Malala commends Saraki, Senate for key amendment to UBEC Act

Bukola Saraki [Photo: Nigerian Pilot]
Bukola Saraki [Photo: Nigerian Pilot]

Senate President Bukola Saraki and his colleagues on Friday earned commendation from Pakistani child education campaigner, Malala Yousafzai, for a recent amendment to the Universal Basic Education Act 2004.

The amendment seeks to guarante free basic primary and secondary education to every child in the country. It also hiked budgetary allocation to the Universal Basic Education Commission, UBEC, from its current two per cent to three per cent. 

The 2004 UBEC Act prescribed free and compulsory primary education for Nigerian child from primary through junior secondary school level and earmarked two per cent of the country’s budget for basic education funding, measures senators now say did not go far enough.

Aliyu Wamakko, chairman of Senate Committee on UBEC, announced passage of the amendment late last month. 

He said the current 50 per cent counterpart funding requirements for UBEC which have made it difficult for many states to access the education grant had been reviewed downward to 10 per cent.

”This is aimed at reducing the current situation where most states are unable to access the grant owing to their inability to contribute the 50 per cent of the total cost of projects as its commitment in its execution,” Mr. Wamakko said in the July 28 statement signed by his media aide, Bashir Mani.

The amendment could help curb the alarming rate of out of school children in the country, which Unicef estimated at 10.5 million —the highest in the world.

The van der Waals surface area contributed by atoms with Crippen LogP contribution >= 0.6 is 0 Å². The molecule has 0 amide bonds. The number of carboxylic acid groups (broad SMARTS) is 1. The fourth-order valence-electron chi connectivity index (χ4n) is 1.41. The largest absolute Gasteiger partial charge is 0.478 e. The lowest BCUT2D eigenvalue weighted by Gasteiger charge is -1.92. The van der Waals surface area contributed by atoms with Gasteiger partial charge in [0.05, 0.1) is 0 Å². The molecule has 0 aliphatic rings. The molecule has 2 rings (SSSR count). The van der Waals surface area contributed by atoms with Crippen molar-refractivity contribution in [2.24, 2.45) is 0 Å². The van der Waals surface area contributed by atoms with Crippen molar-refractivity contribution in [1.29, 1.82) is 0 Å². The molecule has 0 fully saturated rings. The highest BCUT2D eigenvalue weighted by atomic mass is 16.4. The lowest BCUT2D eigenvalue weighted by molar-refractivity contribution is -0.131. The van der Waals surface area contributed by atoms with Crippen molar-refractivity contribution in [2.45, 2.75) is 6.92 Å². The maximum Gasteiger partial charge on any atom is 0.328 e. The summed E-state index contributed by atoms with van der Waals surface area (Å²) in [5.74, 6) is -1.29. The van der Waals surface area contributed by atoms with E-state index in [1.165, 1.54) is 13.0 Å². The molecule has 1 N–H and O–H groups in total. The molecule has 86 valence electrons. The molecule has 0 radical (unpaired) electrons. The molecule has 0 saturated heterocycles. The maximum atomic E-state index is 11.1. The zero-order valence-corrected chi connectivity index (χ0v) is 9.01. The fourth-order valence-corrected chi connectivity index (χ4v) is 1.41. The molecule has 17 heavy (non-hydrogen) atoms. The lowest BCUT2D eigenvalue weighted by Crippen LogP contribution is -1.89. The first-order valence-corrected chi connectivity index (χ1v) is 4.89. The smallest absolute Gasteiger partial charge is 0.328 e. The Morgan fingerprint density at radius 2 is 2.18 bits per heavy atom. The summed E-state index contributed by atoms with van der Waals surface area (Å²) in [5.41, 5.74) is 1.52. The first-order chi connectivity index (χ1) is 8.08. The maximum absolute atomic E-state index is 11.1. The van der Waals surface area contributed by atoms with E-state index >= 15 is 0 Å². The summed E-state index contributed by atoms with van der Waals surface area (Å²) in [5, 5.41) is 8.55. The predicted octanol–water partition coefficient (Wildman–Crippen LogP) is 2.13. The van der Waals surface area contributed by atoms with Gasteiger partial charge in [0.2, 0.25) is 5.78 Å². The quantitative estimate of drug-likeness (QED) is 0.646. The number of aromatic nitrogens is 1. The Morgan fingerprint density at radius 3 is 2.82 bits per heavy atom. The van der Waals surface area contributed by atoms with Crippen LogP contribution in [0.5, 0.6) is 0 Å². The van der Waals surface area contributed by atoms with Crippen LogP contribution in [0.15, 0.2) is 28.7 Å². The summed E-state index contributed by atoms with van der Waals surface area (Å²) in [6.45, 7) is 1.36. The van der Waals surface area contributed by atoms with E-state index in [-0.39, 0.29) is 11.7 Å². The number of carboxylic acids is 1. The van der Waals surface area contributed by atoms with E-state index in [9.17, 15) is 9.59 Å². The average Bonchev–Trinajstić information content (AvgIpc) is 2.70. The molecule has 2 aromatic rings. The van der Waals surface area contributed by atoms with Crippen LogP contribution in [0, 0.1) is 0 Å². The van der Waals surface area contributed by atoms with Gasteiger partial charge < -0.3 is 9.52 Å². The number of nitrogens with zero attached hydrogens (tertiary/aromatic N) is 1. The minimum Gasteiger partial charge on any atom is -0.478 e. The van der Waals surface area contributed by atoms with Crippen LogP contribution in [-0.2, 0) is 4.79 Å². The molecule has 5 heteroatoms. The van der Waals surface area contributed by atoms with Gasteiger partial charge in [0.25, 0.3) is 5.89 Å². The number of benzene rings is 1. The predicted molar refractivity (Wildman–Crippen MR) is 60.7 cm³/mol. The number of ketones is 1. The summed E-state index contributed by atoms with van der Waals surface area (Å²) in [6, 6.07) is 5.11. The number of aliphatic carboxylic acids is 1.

On Friday, Ms. Yousafzai, 20, welcomed the development on Twitter, describing it as “good news from Nigeria” and hailed Mr. Saraki and his colleagues for it.

The approval came less than a month after Ms. Yousafzai decried the state of education in Nigeria during a visit to Acting President Yemi Osinbajo.

During the July 17 meeting, which held at the State House, Ms. Yousafzai urged Mr. Osinbajo to declare a state of emergency in the education sector.

She also lamented the non-implementation of Child Rights Act by many states in the country.

Malala Yousafzai, the 18-year-old Pakistani advocate for girls education who was shot in the head by the Taliban in 2012, officially opens The Library of Birmingham in Birmingham, central England, on September 3, 2013. Pakistani activist Malala Yousafzai, shot in the head by a Taliban militant last October after campaigning for girls' right to education, gave an address as she officially opened the new Library of Birmingham.  AFP PHOTO / PAUL ELLIS
Malala Yousafzai, the 18-year-old Pakistani advocate for girls education who was shot in the head by the Taliban in 2012, officially opens The Library of Birmingham in Birmingham, central England, on September 3, 2013. Pakistani activist Malala Yousafzai, shot in the head by a Taliban militant last October after campaigning for girls’ right to education, gave an address as she officially opened the new Library of Birmingham. AFP PHOTO / PAUL ELLIS

The youngest Nobel Peace prize winner barely escaped assassination in Pakistan in 2012, for leading campaign for child education. 

She was shot by Pakistani Taliban on October 9, 2012, when she was 15.

She now runs the Malala Fund, a child education non-profit she founded.


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